Richard Kim, MD, discusses the use of immunotherapy in colorectal cancer.
Richard Kim, MD, assistant professor of oncology, University of South Florida College of Medicine, and medical oncologist, Department of Gastrointestinal Oncology, Moffitt Cancer Center, discusses the use of immunotherapy in colorectal cancer (CRC).
Currently, immunotherapy is limited to patients with mismatch repair deficiency or microsatellite instability—high (MSI-H) disease, explains Kim.
Clinical data have demonstrated efficacy with single-agent checkpoint inhibitors and combinations of PD-L1 and CTLA-4 inhibitors in patients who are MSI-H; however, this subgroup accounts for about 5% of patients with stage IV CRC, says Kim.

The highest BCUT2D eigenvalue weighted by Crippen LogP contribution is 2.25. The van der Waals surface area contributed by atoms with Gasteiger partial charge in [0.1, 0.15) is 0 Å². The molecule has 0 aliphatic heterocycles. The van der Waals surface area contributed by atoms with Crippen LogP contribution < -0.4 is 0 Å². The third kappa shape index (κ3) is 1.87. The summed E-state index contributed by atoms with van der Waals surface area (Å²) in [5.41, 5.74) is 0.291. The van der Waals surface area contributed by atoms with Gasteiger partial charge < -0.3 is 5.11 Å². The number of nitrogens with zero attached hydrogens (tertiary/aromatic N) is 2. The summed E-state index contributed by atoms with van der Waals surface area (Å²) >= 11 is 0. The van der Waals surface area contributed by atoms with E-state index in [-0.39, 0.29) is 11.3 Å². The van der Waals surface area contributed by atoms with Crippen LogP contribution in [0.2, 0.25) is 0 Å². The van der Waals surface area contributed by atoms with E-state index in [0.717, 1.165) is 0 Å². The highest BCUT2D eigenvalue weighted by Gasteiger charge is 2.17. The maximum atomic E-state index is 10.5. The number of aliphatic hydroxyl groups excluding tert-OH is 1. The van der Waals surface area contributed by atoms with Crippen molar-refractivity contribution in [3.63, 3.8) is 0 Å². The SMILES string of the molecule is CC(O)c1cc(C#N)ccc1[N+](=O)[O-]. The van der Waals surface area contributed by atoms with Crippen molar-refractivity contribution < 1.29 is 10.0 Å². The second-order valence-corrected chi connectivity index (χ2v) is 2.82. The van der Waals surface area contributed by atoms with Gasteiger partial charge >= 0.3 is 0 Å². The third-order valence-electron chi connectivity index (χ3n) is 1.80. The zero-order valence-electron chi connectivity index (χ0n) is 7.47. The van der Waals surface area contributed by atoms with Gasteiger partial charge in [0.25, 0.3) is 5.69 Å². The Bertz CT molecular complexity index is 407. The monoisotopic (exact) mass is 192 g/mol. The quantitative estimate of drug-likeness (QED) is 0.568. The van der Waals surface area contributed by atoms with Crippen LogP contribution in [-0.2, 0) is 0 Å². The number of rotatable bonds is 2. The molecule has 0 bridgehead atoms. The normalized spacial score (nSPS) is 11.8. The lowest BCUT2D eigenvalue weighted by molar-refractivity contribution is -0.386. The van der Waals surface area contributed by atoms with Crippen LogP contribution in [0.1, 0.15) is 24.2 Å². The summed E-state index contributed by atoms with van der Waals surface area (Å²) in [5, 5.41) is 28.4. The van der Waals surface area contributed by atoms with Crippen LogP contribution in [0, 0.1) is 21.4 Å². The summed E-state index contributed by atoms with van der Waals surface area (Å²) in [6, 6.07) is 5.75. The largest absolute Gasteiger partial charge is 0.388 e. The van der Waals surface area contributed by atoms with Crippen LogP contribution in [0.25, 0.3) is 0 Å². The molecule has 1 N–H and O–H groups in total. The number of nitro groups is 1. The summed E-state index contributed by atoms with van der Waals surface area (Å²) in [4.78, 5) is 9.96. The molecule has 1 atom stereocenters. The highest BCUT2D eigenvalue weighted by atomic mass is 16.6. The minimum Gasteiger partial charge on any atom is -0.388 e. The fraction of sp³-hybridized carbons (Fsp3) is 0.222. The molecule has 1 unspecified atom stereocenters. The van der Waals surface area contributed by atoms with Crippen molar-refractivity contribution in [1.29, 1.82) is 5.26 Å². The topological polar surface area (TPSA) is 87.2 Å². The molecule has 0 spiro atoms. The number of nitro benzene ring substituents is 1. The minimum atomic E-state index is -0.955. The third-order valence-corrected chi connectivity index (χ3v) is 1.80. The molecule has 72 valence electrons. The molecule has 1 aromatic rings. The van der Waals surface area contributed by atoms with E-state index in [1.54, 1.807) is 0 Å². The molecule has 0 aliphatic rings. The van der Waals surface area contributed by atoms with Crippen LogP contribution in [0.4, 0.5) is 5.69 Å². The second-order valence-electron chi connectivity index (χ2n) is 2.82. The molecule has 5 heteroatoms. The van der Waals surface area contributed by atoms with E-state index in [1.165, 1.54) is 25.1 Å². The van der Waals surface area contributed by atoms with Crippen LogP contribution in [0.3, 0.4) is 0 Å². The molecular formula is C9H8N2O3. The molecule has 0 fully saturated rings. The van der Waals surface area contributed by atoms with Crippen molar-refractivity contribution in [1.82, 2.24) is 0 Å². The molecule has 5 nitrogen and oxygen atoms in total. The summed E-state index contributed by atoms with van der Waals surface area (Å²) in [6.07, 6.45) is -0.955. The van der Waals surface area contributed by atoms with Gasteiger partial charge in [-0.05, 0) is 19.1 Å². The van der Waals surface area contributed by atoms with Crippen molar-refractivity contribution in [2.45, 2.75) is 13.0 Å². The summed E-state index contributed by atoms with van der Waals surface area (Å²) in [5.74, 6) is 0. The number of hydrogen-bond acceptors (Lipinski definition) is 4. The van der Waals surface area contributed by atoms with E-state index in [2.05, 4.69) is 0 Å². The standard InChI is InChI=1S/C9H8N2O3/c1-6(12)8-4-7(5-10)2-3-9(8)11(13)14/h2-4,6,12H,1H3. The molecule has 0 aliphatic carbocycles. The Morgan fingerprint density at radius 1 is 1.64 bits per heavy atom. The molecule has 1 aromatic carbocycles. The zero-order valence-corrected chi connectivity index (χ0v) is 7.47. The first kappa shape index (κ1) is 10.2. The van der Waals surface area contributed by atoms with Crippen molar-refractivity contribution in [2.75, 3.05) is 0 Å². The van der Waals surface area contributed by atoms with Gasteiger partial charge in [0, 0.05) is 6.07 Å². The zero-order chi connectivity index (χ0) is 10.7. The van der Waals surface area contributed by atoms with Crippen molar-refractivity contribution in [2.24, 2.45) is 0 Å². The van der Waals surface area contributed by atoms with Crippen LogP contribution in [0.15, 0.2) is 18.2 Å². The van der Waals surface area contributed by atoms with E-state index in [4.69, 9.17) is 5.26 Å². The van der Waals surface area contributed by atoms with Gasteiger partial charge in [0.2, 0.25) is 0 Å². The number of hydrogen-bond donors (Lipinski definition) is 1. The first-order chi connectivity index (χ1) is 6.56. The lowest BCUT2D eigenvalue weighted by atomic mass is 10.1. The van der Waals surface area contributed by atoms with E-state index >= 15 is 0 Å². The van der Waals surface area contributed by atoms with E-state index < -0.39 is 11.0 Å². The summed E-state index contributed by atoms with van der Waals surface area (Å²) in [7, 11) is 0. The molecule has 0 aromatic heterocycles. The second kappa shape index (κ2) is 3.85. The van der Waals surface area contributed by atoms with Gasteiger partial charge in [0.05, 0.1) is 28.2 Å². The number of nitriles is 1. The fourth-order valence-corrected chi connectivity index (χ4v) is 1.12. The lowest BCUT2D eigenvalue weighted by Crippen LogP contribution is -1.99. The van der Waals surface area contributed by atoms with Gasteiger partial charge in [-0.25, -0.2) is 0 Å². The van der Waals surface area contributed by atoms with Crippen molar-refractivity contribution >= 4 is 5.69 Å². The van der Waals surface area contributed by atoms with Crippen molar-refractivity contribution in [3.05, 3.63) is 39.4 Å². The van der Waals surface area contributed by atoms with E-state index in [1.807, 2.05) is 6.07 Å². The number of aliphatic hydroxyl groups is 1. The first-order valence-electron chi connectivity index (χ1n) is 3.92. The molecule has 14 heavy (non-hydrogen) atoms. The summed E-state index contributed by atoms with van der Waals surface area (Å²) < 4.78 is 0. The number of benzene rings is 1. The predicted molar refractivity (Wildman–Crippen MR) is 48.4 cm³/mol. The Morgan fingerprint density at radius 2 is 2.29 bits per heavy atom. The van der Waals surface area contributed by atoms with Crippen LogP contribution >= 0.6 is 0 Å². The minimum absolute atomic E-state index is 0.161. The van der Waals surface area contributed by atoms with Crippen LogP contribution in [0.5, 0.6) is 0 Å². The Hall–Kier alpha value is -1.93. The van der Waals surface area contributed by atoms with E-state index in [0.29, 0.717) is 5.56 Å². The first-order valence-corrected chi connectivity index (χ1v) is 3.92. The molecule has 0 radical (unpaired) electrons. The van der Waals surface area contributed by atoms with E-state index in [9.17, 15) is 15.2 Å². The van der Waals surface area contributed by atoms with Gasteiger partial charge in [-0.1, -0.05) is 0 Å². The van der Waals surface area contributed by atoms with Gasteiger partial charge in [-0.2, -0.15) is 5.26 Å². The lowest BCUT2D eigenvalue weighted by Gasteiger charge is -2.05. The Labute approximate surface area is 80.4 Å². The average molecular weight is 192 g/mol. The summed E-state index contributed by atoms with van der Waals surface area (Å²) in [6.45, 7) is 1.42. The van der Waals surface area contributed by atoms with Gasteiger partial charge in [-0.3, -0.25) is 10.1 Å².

Ongoing research is investigating the utility of immunotherapy in patients with microsatellite stable (MSS) disease. The phase 1b REGONIVO trial (NCT03406871) results presented at the 2019 ASCO Annual Meeting demonstrated an overall response rate of 40% with the combination of regorafenib (Stivarga) and nivolumab (Opdivo) in patients with previously treated CRC or gastric cancer. Importantly, 98% of the 50 patients enrolled in the study had MSS disease.
These results suggest a potential role for immunotherapy in patients with MSS diseasewhere the traditional response rates is approximately 0% with single-agent checkpoint inhibition, concludes Kim.